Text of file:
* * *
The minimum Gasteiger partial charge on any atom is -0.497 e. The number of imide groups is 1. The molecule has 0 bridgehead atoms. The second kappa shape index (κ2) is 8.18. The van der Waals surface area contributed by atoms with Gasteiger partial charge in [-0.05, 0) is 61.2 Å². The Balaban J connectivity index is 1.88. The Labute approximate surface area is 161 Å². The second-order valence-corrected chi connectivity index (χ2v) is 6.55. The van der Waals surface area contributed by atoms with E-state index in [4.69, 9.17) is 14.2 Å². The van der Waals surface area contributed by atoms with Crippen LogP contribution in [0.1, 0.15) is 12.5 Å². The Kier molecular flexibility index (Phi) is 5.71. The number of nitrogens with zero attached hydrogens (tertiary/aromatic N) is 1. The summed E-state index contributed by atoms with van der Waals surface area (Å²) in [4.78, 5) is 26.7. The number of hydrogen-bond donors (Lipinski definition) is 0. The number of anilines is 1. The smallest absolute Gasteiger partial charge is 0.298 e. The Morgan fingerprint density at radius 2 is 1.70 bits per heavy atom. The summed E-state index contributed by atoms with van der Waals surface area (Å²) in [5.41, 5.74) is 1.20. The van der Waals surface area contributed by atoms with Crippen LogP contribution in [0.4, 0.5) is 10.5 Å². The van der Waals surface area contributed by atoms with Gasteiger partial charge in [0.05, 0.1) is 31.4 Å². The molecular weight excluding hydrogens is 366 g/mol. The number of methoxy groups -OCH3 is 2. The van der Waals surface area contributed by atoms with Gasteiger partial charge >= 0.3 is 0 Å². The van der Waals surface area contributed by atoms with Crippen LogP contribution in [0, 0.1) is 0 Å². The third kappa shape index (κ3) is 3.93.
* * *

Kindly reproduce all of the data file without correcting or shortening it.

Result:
The minimum Gasteiger partial charge on any atom is -0.497 e. The number of imide groups is 1. The molecule has 0 bridgehead atoms. The second kappa shape index (κ2) is 8.18. The van der Waals surface area contributed by atoms with Gasteiger partial charge in [-0.05, 0) is 61.2 Å². The Balaban J connectivity index is 1.88. The Labute approximate surface area is 161 Å². The second-order valence-corrected chi connectivity index (χ2v) is 6.55. The van der Waals surface area contributed by atoms with E-state index in [4.69, 9.17) is 14.2 Å². The van der Waals surface area contributed by atoms with Crippen LogP contribution in [0.1, 0.15) is 12.5 Å². The Kier molecular flexibility index (Phi) is 5.71. The number of nitrogens with zero attached hydrogens (tertiary/aromatic N) is 1. The summed E-state index contributed by atoms with van der Waals surface area (Å²) in [4.78, 5) is 26.7. The number of hydrogen-bond donors (Lipinski definition) is 0. The number of anilines is 1. The smallest absolute Gasteiger partial charge is 0.298 e. The Morgan fingerprint density at radius 2 is 1.70 bits per heavy atom. The summed E-state index contributed by atoms with van der Waals surface area (Å²) in [5.41, 5.74) is 1.20. The van der Waals surface area contributed by atoms with Crippen LogP contribution in [0.4, 0.5) is 10.5 Å². The van der Waals surface area contributed by atoms with Gasteiger partial charge in [0.05, 0.1) is 31.4 Å². The molecular weight excluding hydrogens is 366 g/mol. The number of methoxy groups -OCH3 is 2. The van der Waals surface area contributed by atoms with Gasteiger partial charge >= 0.3 is 0 Å². The van der Waals surface area contributed by atoms with Crippen LogP contribution in [0, 0.1) is 0 Å². The third kappa shape index (κ3) is 3.93.